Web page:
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The ADB's Dirty Little Coal Secret

Lurking beneath the Asian Development Bank (ADB)'s clean energy exterior is a dirty secret: Despite their promises to bring clean energy in the Asia-Pacific region, ADB continues to be one of the main supporters of dirty coal projects overseas.
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Co-authored by Aviva Imhof, The Sunrise Project Australia


Lurking beneath the Asian Development Bank (ADB)'s clean energy exterior is a dirty secret: Despite their promises to bring clean energy in the Asia-Pacific region, ADB continues to be a supporter of dirty coal projects overseas.

This week, the ADB is hosting the Asia Clean Energy Forum at its headquarters in the Philippines. While the Bank is sure to talk about its investments in clean energy in the Asia-Pacific region, they will, unsurprisingly, fail to mention that while the rest of the multilateral community actively moves away from coal finance, they continue full steam ahead.

Between 1994 and 2012, the ADB was the third largest public international financier of coal-fired power plants, investing $3.9 billion in 21 projects. Over the past six years, the institution invested $1.69 billion in five coal plants, including $900 million in the Jamshoro power plant in Pakistan, $450 million in the controversial 4,000-megawatt Tata Mundra Ultra Mega Coal plant in the Indian state of Gujarat (a project even the IFC has said it won't help expand), and $120 million in the equally controversial 200-megawatt coal plant in Naga City, Philippines.

To fully understand the current state of the ADB's support for coal, take the case of the Jamshoro power plant.

Just last year, over the objections of key stakeholders in the ADB, the Bank's board voted to support the 600-megawatt Jamshoro coal project, despite the conflict with the Bank's own environmental policy and without a comprehensive analysis into clean energy options to meet Pakistan's energy needs. The environmental policy alone requires that for projects with high greenhouse gas emissions (like that of a coal-burning power plant), the borrower must evaluate "technically and financially feasible and cost-effective options to reduce or offset project-related greenhouse gas emissions during project design and operation, and pursue appropriate options."

But that didn't happen.

All of this is coming just months after the World Bank sent an unequivocal signal to other multilateral organizations that the time for financing new coal plants is over.

That's why a coalition of 71 civil society groups from 19 countries, including many from Asia, released a statement this week calling on the ADB to get in line with its peers and stop funding dirty coal. Over the past year, the World Bank, the European Investment Bank, and the European Bank for Reconstruction and Development have all introduced policies restricting funding for coal projects. Several governments have done the same. Yet the ADB remains conspicuously silent.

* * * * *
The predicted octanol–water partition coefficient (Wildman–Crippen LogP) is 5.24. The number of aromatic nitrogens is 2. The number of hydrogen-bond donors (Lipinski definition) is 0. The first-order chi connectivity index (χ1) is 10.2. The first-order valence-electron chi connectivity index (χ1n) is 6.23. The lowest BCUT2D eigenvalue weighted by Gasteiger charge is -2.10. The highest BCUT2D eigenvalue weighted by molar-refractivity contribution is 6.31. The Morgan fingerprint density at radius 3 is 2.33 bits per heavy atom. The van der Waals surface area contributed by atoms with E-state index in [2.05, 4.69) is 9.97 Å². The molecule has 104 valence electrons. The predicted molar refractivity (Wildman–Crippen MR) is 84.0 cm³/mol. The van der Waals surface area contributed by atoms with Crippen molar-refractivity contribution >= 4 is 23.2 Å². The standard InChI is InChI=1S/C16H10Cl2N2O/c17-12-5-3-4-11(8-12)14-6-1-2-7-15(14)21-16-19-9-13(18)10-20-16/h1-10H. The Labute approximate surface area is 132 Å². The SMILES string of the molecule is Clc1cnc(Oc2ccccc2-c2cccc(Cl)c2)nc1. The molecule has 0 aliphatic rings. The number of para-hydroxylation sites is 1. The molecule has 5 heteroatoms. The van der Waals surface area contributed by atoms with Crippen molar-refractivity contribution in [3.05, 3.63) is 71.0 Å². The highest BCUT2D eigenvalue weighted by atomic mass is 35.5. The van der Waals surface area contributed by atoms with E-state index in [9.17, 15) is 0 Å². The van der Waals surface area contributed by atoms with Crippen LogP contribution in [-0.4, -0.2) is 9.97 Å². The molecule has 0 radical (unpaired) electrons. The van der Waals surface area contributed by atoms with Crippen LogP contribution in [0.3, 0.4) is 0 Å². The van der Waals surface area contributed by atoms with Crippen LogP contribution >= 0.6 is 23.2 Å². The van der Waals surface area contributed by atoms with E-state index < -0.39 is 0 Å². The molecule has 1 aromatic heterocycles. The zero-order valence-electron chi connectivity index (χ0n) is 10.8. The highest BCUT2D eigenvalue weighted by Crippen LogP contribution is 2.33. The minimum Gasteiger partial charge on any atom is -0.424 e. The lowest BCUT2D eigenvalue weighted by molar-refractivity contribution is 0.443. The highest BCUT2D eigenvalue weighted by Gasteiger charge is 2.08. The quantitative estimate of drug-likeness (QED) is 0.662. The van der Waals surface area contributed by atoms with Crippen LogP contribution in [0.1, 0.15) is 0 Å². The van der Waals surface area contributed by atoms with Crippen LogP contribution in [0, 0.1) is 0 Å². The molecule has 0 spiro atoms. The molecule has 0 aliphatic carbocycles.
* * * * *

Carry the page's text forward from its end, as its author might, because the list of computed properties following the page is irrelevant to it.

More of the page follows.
This should be an easy call for ADB to make. The Bank has significantly stepped up its investments in clean energy and energy efficiency over the past six years to comply with its own commitment to funding $2 billion per year in clean energy. ADB claims that it exceeded this target in 2013, with "clean energy" investments of over $2.3 billion, which includes some cutting edge investments in off-grid clean energy to industry leaders like Simpa.

While the increased support for clean energy sources and energy efficiency is admirable, we unfortunately can't rely on what they consider 'clean.' But, we in the non-governmental organization world know: "clean coal is a dirty lie."

Apparently the ADB disagrees. In 2013, it counted $109 million from the Jamshoro coal project as a "clean energy" investment for "supply side efficiency" improvements. In 2008, 20 percent of the $450 million loan to the controversial and massively polluting 4,000-megawatt Tata Mundra Ultra Mega Power Project in India was also counted as "clean energy." Many other coal, natural gas, and destructive big hydropower projects have also been counted towards the Bank's clean energy targets.

It's time the ADB realize that the world's dirtiest fuel can never be considered clean. By continuing to invest in coal with public funds, institutions like ADB are putting not only our climate and planet at risk but are also jeopardizing the health of millions of people around the world. If the Bank is serious about being a clean energy institution, it must get rid of its dirty little coal secret.

It's time for ADB to align itself with the international community and end support for new coal projects.

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